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‘Tacos With a Fork’: Theatre Student to Perform Original Show at Grand Central Art Center

Class of 2024 Grad Aspires to Become an Actor
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In a bustling taquería with cumbia music blasting from stereos, a 5-year-old Christian De La Torre sat at a table eating tacos with a fork. He would only eat plain corn tortillas with no salsa, cilantro or onions and a heap of meat to satisfy his belly.

Growing up in a predominantly Hispanic community, De La Torre symbolically perceived himself as “the fork,” a light-skinned Mexican who assimilated with “hard shell tacos,” or the machismo gang culture in high school.

As De La Torre detached himself from peer pressure over time, he discovered himself in acting.

After touring 20 college campuses through Upward Bound — a program that prepares high school students from families in which neither parent holds a bachelor’s degree for college success — De La Torre saw himself at Cal State Fullerton. 

Transferring from Yuba College, he enrolled in a voice and movement course in the College of the Arts’ devised performance/physical theatre program. 

“The community that you are able to build with physical theatre is incredibly touching. We perform lifts, acrobatics and we form a strong and trusting relationship because sometimes our entire weight is on a classmate’s shoulder,” said De La Torre.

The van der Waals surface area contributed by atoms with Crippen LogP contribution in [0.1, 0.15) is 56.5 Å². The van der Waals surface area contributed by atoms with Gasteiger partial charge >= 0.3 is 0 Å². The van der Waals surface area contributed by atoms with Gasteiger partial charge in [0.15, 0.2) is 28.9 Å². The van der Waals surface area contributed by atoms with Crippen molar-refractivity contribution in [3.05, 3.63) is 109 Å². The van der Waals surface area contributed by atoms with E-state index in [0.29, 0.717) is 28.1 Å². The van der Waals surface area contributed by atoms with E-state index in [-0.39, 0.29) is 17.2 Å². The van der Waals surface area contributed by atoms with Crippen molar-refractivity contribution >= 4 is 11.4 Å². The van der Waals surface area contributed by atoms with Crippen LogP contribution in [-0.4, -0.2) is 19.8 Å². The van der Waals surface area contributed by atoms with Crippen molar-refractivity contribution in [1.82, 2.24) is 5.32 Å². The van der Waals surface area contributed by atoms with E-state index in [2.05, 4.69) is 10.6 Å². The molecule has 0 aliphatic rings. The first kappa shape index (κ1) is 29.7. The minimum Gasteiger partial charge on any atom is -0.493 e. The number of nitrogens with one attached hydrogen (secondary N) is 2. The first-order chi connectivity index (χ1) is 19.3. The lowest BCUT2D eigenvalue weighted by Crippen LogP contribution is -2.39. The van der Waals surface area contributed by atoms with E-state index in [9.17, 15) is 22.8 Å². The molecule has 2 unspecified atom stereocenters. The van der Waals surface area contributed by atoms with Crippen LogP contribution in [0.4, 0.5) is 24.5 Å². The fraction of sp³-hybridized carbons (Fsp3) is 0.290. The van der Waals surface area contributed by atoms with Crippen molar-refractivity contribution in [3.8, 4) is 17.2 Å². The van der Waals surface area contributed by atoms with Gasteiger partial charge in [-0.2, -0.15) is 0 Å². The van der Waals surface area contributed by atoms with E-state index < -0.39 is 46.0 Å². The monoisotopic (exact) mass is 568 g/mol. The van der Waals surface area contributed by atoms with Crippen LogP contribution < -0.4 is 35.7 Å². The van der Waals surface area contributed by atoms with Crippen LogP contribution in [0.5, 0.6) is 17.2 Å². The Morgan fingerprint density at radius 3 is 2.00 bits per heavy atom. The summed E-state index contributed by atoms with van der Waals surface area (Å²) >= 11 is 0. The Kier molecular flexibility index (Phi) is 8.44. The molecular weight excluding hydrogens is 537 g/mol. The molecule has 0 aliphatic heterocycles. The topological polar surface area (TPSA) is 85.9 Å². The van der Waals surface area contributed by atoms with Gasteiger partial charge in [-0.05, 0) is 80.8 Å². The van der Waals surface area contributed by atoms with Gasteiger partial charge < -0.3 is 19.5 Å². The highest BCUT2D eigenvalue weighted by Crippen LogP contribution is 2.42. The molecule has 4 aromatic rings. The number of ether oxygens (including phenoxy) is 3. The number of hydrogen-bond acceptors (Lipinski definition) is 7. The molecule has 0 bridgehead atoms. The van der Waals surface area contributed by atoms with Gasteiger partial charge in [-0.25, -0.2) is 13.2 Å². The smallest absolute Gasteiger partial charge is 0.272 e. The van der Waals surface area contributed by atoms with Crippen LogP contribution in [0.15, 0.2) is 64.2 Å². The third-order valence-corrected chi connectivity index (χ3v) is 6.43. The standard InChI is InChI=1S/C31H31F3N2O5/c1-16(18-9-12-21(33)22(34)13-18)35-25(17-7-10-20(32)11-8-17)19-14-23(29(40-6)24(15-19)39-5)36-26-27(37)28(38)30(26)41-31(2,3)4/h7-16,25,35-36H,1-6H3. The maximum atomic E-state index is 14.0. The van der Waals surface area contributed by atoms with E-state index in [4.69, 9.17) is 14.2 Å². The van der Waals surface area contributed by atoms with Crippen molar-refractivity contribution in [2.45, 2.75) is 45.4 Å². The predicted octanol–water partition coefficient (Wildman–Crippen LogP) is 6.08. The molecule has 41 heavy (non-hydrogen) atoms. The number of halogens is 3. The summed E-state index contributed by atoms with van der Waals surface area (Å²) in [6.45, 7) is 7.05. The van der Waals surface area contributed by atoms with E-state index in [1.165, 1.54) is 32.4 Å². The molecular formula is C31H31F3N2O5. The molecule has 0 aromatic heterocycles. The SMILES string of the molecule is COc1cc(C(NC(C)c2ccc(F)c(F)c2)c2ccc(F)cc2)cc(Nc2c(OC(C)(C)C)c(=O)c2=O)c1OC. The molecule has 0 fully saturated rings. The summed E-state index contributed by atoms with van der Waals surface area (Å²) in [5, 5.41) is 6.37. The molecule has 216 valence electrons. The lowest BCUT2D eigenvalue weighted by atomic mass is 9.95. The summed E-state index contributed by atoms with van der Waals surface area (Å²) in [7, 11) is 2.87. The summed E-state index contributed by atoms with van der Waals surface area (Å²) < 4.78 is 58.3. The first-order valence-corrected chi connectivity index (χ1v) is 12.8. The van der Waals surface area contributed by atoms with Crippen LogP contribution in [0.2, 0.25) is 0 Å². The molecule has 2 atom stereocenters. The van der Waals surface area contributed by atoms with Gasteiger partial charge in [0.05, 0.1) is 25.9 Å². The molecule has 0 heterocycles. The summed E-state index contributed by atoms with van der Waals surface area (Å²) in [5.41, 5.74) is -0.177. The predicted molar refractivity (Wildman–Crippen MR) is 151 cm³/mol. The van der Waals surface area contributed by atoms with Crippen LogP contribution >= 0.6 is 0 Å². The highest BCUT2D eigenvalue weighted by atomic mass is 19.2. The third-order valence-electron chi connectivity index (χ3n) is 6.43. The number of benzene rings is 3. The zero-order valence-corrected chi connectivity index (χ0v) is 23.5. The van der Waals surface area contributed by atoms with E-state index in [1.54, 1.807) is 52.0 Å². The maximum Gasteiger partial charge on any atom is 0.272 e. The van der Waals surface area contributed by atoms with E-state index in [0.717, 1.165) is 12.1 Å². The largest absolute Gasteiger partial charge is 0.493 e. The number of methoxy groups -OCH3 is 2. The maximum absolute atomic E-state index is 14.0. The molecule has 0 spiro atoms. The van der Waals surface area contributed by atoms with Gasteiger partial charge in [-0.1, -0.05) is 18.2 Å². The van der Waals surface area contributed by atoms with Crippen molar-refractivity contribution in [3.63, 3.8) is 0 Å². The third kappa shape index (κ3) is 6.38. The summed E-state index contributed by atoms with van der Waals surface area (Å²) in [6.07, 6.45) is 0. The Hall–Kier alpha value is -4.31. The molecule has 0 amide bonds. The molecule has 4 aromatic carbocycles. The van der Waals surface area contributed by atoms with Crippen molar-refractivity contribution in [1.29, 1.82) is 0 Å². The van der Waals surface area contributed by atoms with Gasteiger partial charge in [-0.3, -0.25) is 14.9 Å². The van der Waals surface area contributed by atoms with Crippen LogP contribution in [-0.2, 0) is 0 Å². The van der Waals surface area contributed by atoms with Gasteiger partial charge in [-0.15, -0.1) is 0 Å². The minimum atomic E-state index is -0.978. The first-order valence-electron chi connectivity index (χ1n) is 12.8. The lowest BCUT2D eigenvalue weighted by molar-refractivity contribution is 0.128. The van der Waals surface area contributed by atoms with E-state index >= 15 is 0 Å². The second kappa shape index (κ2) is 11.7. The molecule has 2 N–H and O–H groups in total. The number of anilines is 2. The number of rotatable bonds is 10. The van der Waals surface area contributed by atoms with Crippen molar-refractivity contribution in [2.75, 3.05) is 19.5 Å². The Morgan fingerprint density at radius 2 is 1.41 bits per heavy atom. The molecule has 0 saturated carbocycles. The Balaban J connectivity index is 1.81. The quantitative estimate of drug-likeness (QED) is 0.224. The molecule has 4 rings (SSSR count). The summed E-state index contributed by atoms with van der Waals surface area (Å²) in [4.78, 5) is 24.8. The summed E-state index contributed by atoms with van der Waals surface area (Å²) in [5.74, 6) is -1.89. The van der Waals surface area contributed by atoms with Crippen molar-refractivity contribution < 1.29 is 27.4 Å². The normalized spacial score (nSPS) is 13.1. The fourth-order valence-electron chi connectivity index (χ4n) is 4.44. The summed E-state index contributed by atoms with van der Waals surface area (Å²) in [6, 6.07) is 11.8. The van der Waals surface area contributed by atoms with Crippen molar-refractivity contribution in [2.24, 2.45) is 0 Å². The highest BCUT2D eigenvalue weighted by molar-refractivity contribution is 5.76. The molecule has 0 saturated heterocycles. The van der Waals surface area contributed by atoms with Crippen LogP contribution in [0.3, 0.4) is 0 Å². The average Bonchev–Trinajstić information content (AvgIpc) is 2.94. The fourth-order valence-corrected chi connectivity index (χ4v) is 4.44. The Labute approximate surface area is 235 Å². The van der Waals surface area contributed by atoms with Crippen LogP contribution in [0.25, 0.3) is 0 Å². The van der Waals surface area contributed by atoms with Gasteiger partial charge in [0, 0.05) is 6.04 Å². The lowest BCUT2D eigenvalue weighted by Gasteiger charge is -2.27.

His mentor, Anne James, professor of theatre and dance, heads the university’s new devised performance/physical theatre B.F.A. concentration. The curriculum combines aspects of theatre, film, design, music and technology to tell multidimensional stories.

De La Torre is the first student in the program to perform an original solo show. “Tacos With a Fork” debuts May 3 and 4 at 8 p.m. at CSUF’s Grand Central Art Center in Santa Ana.

“Performing a one-person show is an incredible feat. He will play his mother, father, sister, classmates and friends over the years. It’s extremely demanding and requires exceptional skill to deftly shift from one character into another,” explained James. “Christian has a dance background, so he brings a sense of line, athleticism and imagination to his physical work.”

Morphing from character to character, De La Torre strives to captivate the audience with his playful physicalities. 

“I usually look in a mirror and exaggerate. If I’m hunched over, that is a sign of insecurity or anxiety. If I’m taking up space, that’s a sign of confidence, power and openness,” said De La Torre. “The shapes I form with my body help embody my characters.”

As a first-generation student, his parents live vicariously through their son’s passion for acting. 

“My mom is a stage mom, watching me live the dream,” he shared. As a high school student, he memorized Ice Cube’s meltdown scene in “21 Jump Street” for fun. As the movie played on the television screen, De La Torre performed in front of his father, who is a warehouse foreman. Astonished by his creativity, his father insisted he should be an actor. 

He has now invested more than two years in the devised performance/physical theatre B.F.A. program. Every Friday last spring, De La Torre and James experimented with the script, fleshing out his memories of Yuba City, family, upbringing and ethnicity.

With support from his family and James, De La Torre aspires to pursue an M.F.A. after graduation this spring. 

“He started to find his voice as a playwright and storyteller and claim his history. As a professor, it has just been so inspiring to witness,” said James.

Written by: Vanessa Siguenza